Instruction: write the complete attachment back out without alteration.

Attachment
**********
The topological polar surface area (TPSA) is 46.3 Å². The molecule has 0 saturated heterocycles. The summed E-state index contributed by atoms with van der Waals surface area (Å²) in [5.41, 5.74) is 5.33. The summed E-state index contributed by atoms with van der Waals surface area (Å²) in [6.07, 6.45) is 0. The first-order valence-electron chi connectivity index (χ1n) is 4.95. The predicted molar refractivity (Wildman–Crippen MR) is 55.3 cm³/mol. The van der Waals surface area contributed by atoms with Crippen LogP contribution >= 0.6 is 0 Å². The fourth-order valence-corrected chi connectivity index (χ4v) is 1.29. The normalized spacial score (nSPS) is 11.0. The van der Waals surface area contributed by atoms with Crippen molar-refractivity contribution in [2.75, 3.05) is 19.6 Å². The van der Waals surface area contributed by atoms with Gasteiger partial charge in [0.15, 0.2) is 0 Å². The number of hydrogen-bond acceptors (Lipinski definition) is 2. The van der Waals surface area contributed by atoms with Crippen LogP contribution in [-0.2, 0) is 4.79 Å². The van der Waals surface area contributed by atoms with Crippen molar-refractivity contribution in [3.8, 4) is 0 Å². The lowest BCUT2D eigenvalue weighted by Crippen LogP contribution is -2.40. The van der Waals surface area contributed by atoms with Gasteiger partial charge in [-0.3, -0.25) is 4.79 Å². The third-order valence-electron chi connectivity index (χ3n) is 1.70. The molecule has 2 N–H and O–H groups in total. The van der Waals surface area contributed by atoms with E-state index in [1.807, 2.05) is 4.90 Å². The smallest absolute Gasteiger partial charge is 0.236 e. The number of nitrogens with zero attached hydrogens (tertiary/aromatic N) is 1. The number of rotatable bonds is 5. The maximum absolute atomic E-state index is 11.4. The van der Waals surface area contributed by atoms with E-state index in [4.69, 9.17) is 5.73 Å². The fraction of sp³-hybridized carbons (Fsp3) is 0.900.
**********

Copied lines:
The topological polar surface area (TPSA) is 46.3 Å². The molecule has 0 saturated heterocycles. The summed E-state index contributed by atoms with van der Waals surface area (Å²) in [5.41, 5.74) is 5.33. The summed E-state index contributed by atoms with van der Waals surface area (Å²) in [6.07, 6.45) is 0. The first-order valence-electron chi connectivity index (χ1n) is 4.95. The predicted molar refractivity (Wildman–Crippen MR) is 55.3 cm³/mol. The van der Waals surface area contributed by atoms with Crippen LogP contribution >= 0.6 is 0 Å². The fourth-order valence-corrected chi connectivity index (χ4v) is 1.29. The normalized spacial score (nSPS) is 11.0. The van der Waals surface area contributed by atoms with Crippen molar-refractivity contribution in [2.75, 3.05) is 19.6 Å². The van der Waals surface area contributed by atoms with Gasteiger partial charge in [0.15, 0.2) is 0 Å². The number of hydrogen-bond acceptors (Lipinski definition) is 2. The van der Waals surface area contributed by atoms with Crippen LogP contribution in [-0.2, 0) is 4.79 Å². The van der Waals surface area contributed by atoms with Crippen molar-refractivity contribution in [3.8, 4) is 0 Å². The lowest BCUT2D eigenvalue weighted by Crippen LogP contribution is -2.40. The van der Waals surface area contributed by atoms with Gasteiger partial charge in [-0.3, -0.25) is 4.79 Å². The third-order valence-electron chi connectivity index (χ3n) is 1.70. The molecule has 2 N–H and O–H groups in total. The van der Waals surface area contributed by atoms with E-state index in [1.807, 2.05) is 4.90 Å². The smallest absolute Gasteiger partial charge is 0.236 e. The number of nitrogens with zero attached hydrogens (tertiary/aromatic N) is 1. The number of rotatable bonds is 5. The maximum absolute atomic E-state index is 11.4. The van der Waals surface area contributed by atoms with E-state index in [4.69, 9.17) is 5.73 Å². The fraction of sp³-hybridized carbons (Fsp3) is 0.900.